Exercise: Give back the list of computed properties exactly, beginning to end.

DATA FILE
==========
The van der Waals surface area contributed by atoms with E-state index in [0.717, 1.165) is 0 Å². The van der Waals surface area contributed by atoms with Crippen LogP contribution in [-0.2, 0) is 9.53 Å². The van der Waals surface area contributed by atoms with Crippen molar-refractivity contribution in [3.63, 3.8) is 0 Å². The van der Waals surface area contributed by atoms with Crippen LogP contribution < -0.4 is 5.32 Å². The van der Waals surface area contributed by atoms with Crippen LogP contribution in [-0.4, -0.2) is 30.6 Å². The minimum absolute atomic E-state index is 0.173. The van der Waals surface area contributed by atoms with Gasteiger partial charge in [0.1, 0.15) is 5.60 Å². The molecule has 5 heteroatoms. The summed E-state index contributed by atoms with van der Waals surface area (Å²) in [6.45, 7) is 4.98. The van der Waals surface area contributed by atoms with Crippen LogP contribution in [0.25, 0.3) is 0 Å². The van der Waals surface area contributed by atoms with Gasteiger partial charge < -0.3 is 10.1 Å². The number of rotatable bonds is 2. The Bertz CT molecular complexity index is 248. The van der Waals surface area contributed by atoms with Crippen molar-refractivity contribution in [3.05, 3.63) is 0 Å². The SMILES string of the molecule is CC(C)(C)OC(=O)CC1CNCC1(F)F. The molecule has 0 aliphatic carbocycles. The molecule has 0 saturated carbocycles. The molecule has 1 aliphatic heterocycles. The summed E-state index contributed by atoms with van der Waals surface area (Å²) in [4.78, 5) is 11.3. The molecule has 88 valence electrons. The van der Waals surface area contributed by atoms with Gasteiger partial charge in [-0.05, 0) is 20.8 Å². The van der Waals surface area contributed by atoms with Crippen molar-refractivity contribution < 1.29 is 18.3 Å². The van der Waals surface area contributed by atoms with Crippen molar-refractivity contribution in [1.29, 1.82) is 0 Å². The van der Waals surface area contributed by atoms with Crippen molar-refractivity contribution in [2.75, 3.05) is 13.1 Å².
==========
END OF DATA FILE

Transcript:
The van der Waals surface area contributed by atoms with E-state index in [0.717, 1.165) is 0 Å². The van der Waals surface area contributed by atoms with Crippen LogP contribution in [-0.2, 0) is 9.53 Å². The van der Waals surface area contributed by atoms with Crippen molar-refractivity contribution in [3.63, 3.8) is 0 Å². The van der Waals surface area contributed by atoms with Crippen LogP contribution < -0.4 is 5.32 Å². The van der Waals surface area contributed by atoms with Crippen LogP contribution in [-0.4, -0.2) is 30.6 Å². The minimum absolute atomic E-state index is 0.173. The van der Waals surface area contributed by atoms with Gasteiger partial charge in [0.1, 0.15) is 5.60 Å². The molecule has 5 heteroatoms. The summed E-state index contributed by atoms with van der Waals surface area (Å²) in [6.45, 7) is 4.98. The van der Waals surface area contributed by atoms with Crippen LogP contribution in [0.25, 0.3) is 0 Å². The van der Waals surface area contributed by atoms with Gasteiger partial charge < -0.3 is 10.1 Å². The number of rotatable bonds is 2. The Bertz CT molecular complexity index is 248. The van der Waals surface area contributed by atoms with Crippen molar-refractivity contribution in [3.05, 3.63) is 0 Å². The SMILES string of the molecule is CC(C)(C)OC(=O)CC1CNCC1(F)F. The molecule has 0 aliphatic carbocycles. The molecule has 0 saturated carbocycles. The molecule has 1 aliphatic heterocycles. The summed E-state index contributed by atoms with van der Waals surface area (Å²) in [4.78, 5) is 11.3. The molecule has 88 valence electrons. The van der Waals surface area contributed by atoms with Gasteiger partial charge in [-0.05, 0) is 20.8 Å². The van der Waals surface area contributed by atoms with Crippen molar-refractivity contribution < 1.29 is 18.3 Å². The van der Waals surface area contributed by atoms with Crippen molar-refractivity contribution in [1.29, 1.82) is 0 Å². The van der Waals surface area contributed by atoms with Crippen molar-refractivity contribution in [2.75, 3.05) is 13.1 Å².